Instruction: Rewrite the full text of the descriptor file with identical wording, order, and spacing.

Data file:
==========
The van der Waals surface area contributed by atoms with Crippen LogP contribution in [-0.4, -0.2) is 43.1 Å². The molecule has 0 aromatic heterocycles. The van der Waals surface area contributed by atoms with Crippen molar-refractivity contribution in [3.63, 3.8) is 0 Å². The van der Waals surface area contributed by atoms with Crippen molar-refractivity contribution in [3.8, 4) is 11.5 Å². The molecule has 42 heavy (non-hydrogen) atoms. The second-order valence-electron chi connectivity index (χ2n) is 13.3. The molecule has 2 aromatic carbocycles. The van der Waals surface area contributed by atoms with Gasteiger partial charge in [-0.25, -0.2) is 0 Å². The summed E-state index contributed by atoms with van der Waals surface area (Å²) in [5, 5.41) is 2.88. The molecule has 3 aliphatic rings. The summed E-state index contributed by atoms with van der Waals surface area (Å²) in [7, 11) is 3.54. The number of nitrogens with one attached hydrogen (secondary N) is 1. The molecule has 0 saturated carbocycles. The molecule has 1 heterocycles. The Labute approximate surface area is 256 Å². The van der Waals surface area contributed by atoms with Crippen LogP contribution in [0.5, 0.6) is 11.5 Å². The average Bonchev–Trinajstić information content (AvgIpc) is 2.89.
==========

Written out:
The van der Waals surface area contributed by atoms with Crippen LogP contribution in [-0.4, -0.2) is 43.1 Å². The molecule has 0 aromatic heterocycles. The van der Waals surface area contributed by atoms with Crippen molar-refractivity contribution in [3.63, 3.8) is 0 Å². The van der Waals surface area contributed by atoms with Crippen molar-refractivity contribution in [3.8, 4) is 11.5 Å². The molecule has 42 heavy (non-hydrogen) atoms. The second-order valence-electron chi connectivity index (χ2n) is 13.3. The molecule has 2 aromatic carbocycles. The van der Waals surface area contributed by atoms with Gasteiger partial charge in [-0.25, -0.2) is 0 Å². The summed E-state index contributed by atoms with van der Waals surface area (Å²) in [5, 5.41) is 2.88. The molecule has 3 aliphatic rings. The summed E-state index contributed by atoms with van der Waals surface area (Å²) in [7, 11) is 3.54. The number of nitrogens with one attached hydrogen (secondary N) is 1. The molecule has 0 saturated carbocycles. The molecule has 1 heterocycles. The Labute approximate surface area is 256 Å². The van der Waals surface area contributed by atoms with Crippen LogP contribution in [0.5, 0.6) is 11.5 Å². The average Bonchev–Trinajstić information content (AvgIpc) is 2.89.